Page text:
Old Chester, PA: Cemeteries

St. Paul's Burying Ground

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Text on the historical marker reads:

OLD SWEDISH BURIAL GROUND
Site of first St. Paul's Episcopal Church built in 1702.
The grave of John Morton, a signer of the Declaration of Independence,
is located just south of here.

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The cemetery, site of the first St. Paul's Episcopal church erected c. 1702, was deeded without cost to the City of Chester by the congregation of St. Paul's Episcopal Church on Monday April 22, 1957.  The city had requested a part of the property, valued then at $31,000, for the widening of both Third and Welsh streets.  The deeding action provided that the city maintain the property as a public park under such name as the church desires.  The ground is to be returned to the church, should it no longer be kept as a cemetery.

Among others, St. Paul's Burying Ground is the final resting place for:

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David & Grace Lloyd, First Chief Justice of Penn's Colony

Text of a flat marker at the Lloyd's grave:

David Lloyd and his wife Grace were buried in the Friends Burial Ground established in 1683 on Edgmont Avenue between 6th and 7th Streets.
The bodies were moved and reinterred in this cemetery on October 16, 1959.  The plaque and the headstones are placed here in their memory by the Delaware County Bar Association.

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John Morton, PA Signer of the Declaration of Independence

"One other monument standing in the old burial grounds of St. Paul’s demands attention. It consists of a plain shaft of marble, nine feet in height, its four sides facing precisely the four cardinal points of the compass. It is without any ornamental carving, except the coats of arms of the Commonwealth of Pennsylvania, encircled by a wreath of laurel. Here lies the body of one of our country’s patriot sons, and Revolutionary heroes, a native of our Commonwealth, and of the county of Delaware; the inscription on the west side of the memorial shaft, states that it is –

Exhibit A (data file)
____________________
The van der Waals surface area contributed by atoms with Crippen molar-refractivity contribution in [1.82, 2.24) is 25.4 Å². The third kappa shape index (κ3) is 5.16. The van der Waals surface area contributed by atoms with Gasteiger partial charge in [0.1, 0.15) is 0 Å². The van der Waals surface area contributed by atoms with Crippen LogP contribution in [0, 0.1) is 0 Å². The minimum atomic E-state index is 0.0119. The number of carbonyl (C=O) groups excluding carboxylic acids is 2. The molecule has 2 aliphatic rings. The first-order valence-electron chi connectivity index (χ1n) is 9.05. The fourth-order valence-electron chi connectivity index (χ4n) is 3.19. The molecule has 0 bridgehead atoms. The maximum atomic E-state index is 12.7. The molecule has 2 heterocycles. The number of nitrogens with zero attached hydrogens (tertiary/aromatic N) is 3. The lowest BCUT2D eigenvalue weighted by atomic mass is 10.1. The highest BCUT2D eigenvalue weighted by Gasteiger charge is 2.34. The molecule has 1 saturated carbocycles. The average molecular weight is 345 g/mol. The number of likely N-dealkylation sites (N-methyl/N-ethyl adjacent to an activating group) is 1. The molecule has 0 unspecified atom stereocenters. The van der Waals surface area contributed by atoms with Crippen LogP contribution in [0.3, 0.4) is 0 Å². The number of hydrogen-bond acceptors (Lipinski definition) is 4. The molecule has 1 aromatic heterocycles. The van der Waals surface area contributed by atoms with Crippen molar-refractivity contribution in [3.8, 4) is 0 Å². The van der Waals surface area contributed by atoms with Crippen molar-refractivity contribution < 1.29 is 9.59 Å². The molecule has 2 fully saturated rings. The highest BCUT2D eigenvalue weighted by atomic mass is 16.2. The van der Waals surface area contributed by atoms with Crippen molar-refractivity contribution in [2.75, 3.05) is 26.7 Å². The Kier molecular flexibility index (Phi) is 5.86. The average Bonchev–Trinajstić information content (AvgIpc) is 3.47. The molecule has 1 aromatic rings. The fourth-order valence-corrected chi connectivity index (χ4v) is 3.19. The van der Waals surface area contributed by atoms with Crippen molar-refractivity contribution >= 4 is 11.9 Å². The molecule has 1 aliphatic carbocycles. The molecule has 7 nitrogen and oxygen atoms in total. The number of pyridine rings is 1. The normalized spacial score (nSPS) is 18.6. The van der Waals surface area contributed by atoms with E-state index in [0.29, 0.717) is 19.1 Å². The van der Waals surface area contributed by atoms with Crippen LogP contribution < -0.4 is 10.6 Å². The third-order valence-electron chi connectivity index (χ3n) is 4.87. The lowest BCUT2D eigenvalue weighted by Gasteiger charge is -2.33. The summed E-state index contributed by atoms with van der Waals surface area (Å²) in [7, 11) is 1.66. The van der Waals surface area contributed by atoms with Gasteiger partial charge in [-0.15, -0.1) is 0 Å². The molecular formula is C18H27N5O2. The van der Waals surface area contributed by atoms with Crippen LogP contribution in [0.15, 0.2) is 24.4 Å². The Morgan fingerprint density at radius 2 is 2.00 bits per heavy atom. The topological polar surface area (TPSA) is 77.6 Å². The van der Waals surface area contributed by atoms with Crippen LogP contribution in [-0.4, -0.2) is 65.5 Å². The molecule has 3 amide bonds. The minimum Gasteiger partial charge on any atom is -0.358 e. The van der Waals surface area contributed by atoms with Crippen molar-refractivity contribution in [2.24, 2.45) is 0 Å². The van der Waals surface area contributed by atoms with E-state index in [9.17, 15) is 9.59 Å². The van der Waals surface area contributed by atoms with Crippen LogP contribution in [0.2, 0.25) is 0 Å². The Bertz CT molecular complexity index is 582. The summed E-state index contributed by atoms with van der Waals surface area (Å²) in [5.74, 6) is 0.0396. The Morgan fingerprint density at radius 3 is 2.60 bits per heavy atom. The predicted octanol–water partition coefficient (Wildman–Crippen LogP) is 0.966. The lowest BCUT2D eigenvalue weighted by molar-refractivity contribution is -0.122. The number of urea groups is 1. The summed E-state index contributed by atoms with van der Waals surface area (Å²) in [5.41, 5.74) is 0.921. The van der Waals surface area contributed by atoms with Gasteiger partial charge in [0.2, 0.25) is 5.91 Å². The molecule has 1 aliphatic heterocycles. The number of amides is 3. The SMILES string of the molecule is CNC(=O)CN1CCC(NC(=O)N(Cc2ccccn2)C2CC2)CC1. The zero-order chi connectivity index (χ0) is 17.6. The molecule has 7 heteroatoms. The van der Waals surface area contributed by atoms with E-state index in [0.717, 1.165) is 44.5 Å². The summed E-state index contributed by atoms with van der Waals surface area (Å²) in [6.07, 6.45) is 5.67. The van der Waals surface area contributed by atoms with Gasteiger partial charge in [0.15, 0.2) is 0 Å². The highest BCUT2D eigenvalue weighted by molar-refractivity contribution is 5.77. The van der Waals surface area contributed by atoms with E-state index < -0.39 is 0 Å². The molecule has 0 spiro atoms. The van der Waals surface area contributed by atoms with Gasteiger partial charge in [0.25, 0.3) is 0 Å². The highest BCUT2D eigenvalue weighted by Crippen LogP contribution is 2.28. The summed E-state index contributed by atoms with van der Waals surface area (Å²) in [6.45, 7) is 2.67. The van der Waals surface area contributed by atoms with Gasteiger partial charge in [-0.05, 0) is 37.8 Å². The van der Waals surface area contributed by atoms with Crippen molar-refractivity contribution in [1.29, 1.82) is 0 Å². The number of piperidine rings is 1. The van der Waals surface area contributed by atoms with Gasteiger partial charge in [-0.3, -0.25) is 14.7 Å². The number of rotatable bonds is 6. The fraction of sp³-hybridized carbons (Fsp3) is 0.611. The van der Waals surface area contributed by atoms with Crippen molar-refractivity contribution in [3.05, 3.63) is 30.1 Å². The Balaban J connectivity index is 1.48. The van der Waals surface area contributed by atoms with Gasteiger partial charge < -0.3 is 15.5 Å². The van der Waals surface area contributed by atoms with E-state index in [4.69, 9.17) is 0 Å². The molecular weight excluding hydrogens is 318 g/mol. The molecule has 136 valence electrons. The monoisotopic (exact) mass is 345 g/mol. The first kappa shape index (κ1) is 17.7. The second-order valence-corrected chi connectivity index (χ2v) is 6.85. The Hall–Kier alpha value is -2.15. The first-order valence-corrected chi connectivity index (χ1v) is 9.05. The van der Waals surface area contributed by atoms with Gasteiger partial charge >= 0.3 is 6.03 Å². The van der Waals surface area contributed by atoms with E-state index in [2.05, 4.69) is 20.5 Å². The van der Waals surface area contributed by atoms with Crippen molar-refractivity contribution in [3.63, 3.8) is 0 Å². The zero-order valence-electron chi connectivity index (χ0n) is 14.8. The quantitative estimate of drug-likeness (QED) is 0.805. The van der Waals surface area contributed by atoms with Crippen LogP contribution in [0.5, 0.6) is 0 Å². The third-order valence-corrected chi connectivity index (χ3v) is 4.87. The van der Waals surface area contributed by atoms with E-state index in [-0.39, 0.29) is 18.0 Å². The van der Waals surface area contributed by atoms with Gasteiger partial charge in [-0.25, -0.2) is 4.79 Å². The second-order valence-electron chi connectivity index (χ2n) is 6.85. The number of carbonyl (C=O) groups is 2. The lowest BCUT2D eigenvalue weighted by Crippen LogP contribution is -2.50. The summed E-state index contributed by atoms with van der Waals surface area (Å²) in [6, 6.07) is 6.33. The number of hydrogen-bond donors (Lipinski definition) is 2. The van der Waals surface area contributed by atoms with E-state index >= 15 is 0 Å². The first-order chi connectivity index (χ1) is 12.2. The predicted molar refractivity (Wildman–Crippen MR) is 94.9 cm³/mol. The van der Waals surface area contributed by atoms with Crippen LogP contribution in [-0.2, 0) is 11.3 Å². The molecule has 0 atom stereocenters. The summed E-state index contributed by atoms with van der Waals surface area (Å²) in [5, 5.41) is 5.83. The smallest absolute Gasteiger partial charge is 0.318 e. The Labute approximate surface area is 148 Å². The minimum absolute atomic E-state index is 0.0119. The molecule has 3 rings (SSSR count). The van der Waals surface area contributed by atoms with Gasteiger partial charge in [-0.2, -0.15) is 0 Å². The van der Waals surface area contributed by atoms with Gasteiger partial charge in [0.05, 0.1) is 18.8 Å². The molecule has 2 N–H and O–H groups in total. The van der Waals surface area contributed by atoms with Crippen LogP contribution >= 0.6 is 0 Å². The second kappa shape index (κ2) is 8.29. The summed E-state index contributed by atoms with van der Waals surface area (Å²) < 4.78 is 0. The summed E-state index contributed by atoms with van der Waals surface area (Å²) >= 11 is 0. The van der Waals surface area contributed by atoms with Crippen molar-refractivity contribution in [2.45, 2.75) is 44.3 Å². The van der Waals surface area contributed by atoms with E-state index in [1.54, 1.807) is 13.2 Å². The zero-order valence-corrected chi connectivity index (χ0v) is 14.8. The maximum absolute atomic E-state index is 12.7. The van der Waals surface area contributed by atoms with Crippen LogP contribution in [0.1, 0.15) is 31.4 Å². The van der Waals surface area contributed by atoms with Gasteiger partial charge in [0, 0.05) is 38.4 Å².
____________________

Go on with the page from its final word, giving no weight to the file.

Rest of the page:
"Dedicated to the memory of
JOHN MORTON.
A Member of the first American Congress from the State of Pennsylvania, Assembled in New York, 1765, and of the next Congress Assembled in Philadelphia in 1774.
Born A. D. 1724 – Died April, 1777."

Upon the east side of the column is the following statement:

"In voting by States upon the question of the Independence of the American Colonies, there was a tie until the vote of Pennsylvania was given; two members of which voted in the affirmative, and two in the negative. The tie continued until the vote of the last member, John Morton, decided the promulgation of the glorious Diploma of American Freedom."

Upon the north face of the shaft will be found inscribed, that –

"John Morton being censured by some of his friends for his boldness in giving his casting vote for the Declaration of Independence, his prophetic spirit dictated from his death bed the following message to them: ‘Tell them they will live to see the hour when they shall acknowledge it to have been the most glorious service I ever rendered to my country.’"

And upon the south face of the stone are engraven the words:

"In 1775, while Speaker of the Assembly of Pennsylvania, John Morton was re-elected a Member of Congress, and in the ever memorable Session of July, 1776, he attended that august body for the last time, enshrining his name in the grateful remembrance of the American People by signing the Declaration of Independence."

 

Records for this cemetery can be accessed at:

Delaware County Historical Society
85 North Malin Road
Broomall, PA  19008-1928

Phone: 610-359-1148


2000, 2002 John A. Bullock III.
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This page last updated 02/22/07